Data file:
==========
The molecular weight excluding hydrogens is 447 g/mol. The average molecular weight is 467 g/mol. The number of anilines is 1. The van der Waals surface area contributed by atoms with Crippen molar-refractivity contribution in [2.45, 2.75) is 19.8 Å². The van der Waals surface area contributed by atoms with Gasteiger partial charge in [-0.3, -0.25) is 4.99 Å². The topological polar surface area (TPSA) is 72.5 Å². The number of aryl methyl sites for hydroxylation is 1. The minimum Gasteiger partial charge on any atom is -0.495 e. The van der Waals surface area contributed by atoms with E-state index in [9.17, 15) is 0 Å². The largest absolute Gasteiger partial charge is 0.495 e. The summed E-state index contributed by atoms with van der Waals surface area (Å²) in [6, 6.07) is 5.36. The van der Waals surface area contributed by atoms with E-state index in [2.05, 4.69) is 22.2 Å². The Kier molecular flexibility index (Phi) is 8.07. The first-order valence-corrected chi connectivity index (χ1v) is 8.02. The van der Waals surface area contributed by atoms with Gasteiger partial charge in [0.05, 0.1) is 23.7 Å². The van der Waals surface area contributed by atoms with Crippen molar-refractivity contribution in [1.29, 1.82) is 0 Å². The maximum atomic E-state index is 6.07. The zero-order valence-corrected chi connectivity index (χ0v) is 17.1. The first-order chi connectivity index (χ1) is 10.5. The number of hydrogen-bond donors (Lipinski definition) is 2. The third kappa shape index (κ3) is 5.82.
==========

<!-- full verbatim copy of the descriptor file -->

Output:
The molecular weight excluding hydrogens is 447 g/mol. The average molecular weight is 467 g/mol. The number of anilines is 1. The van der Waals surface area contributed by atoms with Crippen molar-refractivity contribution in [2.45, 2.75) is 19.8 Å². The van der Waals surface area contributed by atoms with Gasteiger partial charge in [-0.3, -0.25) is 4.99 Å². The topological polar surface area (TPSA) is 72.5 Å². The number of aryl methyl sites for hydroxylation is 1. The minimum Gasteiger partial charge on any atom is -0.495 e. The van der Waals surface area contributed by atoms with E-state index in [9.17, 15) is 0 Å². The largest absolute Gasteiger partial charge is 0.495 e. The summed E-state index contributed by atoms with van der Waals surface area (Å²) in [6, 6.07) is 5.36. The van der Waals surface area contributed by atoms with E-state index in [2.05, 4.69) is 22.2 Å². The Kier molecular flexibility index (Phi) is 8.07. The first-order valence-corrected chi connectivity index (χ1v) is 8.02. The van der Waals surface area contributed by atoms with Gasteiger partial charge in [0.05, 0.1) is 23.7 Å². The van der Waals surface area contributed by atoms with Crippen molar-refractivity contribution in [1.29, 1.82) is 0 Å². The maximum atomic E-state index is 6.07. The zero-order valence-corrected chi connectivity index (χ0v) is 17.1. The first-order chi connectivity index (χ1) is 10.5. The number of hydrogen-bond donors (Lipinski definition) is 2. The third kappa shape index (κ3) is 5.82.